How Should You, as a Business Owner, Approach Inheritance Tax?

As a business person, you have a lot to think about. One important detail that tends to get overlooked is the matter of inheritance tax. Are you a director, partner or shareholder in a business? Have you considered how your assets and stake in the company might be taxed in the event of your untimely death before retirement?

Generally speaking, inheritance tax is charged at 40% on the value of a person’s estate upon their death. It can also be charged on property held in trust, and 20% on some lifetime gifts. The good news is that there is some relief for taxes on business assets in the form of BPR, or Business Tax Relief.

Inheritance Tax Basics

To protect your assets and your family’s rights to them, the first and most important step you should take is to make a will detailing what will happen to your business assets in the unfortunate event of your death. Your will can also specify where your business share or partnership interests should be transferred.

The Articles of Association of private companies usually include ‘pre-emption rights’, which state that shares must first be offered to existing shareholders before being offered for sale to a third party. A separate Shareholders’ Agreement can set forth the wishes of all shareholders with regard to the purchasing options of any shares that become available.
Your will should be worded so that assets qualifying for BPR (Business Property Relief) are left to beneficiaries that are non-exempt.

Maximizing Business Property Relief (BPR)

BPR is available for business assets owned for at least 2 years, and it is very valuable.

100% of the following assets are deductible:

• An unincorporated business
• Shares in an unquoted company controlled by the owner
• An interest in a partnership

50% of these assets are deductible:

• Value of securities or shares in a quoted company controlled by the owner
• Assets used by a company controlled by the owner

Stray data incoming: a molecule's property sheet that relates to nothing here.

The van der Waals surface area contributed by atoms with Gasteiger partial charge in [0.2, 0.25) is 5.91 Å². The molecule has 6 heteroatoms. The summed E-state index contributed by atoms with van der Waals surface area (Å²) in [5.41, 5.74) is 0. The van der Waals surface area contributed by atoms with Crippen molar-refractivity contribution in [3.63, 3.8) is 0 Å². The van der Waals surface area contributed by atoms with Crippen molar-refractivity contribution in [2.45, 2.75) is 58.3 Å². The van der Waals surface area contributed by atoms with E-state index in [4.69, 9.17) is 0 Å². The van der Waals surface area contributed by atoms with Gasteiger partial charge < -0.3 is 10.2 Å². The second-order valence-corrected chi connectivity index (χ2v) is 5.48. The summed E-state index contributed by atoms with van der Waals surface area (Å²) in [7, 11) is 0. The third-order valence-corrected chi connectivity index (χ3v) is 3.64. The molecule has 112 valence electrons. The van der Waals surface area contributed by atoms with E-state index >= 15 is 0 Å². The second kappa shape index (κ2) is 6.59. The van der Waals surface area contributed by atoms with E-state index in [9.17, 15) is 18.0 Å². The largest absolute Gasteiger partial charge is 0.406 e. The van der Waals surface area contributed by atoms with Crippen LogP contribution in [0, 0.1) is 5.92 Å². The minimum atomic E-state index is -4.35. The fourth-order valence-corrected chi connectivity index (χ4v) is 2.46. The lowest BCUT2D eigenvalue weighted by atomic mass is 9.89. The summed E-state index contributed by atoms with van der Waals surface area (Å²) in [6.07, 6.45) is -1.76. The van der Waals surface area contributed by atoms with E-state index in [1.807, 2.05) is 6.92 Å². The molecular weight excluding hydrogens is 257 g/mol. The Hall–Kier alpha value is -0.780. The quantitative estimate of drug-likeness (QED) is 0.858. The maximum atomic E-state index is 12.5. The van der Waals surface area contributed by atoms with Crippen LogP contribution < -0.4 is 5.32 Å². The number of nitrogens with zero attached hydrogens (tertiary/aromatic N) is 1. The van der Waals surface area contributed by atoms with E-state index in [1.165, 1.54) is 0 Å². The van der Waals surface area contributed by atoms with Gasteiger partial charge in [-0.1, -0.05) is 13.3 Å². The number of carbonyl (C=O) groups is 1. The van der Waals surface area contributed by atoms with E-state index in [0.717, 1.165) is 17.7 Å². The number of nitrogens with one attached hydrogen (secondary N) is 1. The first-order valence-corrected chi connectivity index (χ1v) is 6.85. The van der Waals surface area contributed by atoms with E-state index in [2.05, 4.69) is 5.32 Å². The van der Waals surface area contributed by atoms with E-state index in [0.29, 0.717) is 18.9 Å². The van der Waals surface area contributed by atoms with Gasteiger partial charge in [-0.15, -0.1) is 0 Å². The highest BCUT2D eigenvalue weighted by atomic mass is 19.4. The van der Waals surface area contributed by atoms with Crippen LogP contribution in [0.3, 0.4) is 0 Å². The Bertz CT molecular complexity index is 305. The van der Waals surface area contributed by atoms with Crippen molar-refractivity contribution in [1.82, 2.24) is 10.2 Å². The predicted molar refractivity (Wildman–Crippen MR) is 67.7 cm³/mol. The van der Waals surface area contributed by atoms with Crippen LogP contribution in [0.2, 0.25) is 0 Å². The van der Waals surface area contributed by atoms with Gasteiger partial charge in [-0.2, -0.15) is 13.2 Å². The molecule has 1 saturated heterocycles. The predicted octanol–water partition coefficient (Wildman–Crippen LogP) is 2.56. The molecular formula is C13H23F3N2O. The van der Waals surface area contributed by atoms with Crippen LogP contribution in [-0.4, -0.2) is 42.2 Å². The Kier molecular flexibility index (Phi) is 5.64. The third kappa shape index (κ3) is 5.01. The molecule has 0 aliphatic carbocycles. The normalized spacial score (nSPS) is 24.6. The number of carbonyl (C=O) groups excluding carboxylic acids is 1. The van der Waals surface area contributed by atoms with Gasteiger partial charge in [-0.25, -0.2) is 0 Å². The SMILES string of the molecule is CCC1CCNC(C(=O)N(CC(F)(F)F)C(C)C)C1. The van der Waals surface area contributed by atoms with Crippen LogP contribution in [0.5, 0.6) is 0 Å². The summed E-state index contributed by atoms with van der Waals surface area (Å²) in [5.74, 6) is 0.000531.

• Assets used by a partnership in which the owner was a partner

BPR is not available on ‘excepted assets’ not used wholly for the business, or an asset subject to a binding contract for sale. If possible, your will should allow that assets qualifying for BPR be left to non-exempt beneficiaries.

Fortunately, inheritance tax legislation is quite “business friendly” in the UK, and proper estate planning can ensure that business owners are prepared. Insurance may be appropriate in some cases. The result of pre-planning will be less stress going forward and the guarantee of a desirable outcome for loved ones and surviving business partners.

One thought on “How Should You, as a Business Owner, Approach Inheritance Tax?

  1. It’s actually a nice and helpful piece of information. I am happy that you just shared this useful information with us. Please keep us informed like this. Thanks for sharing.

Leave a Reply

Fill in your details below or click an icon to log in:

WordPress.com Logo

You are commenting using your WordPress.com account. Log Out / Change )

Twitter picture

You are commenting using your Twitter account. Log Out / Change )

Facebook photo

You are commenting using your Facebook account. Log Out / Change )

Google+ photo

You are commenting using your Google+ account. Log Out / Change )

Connecting to %s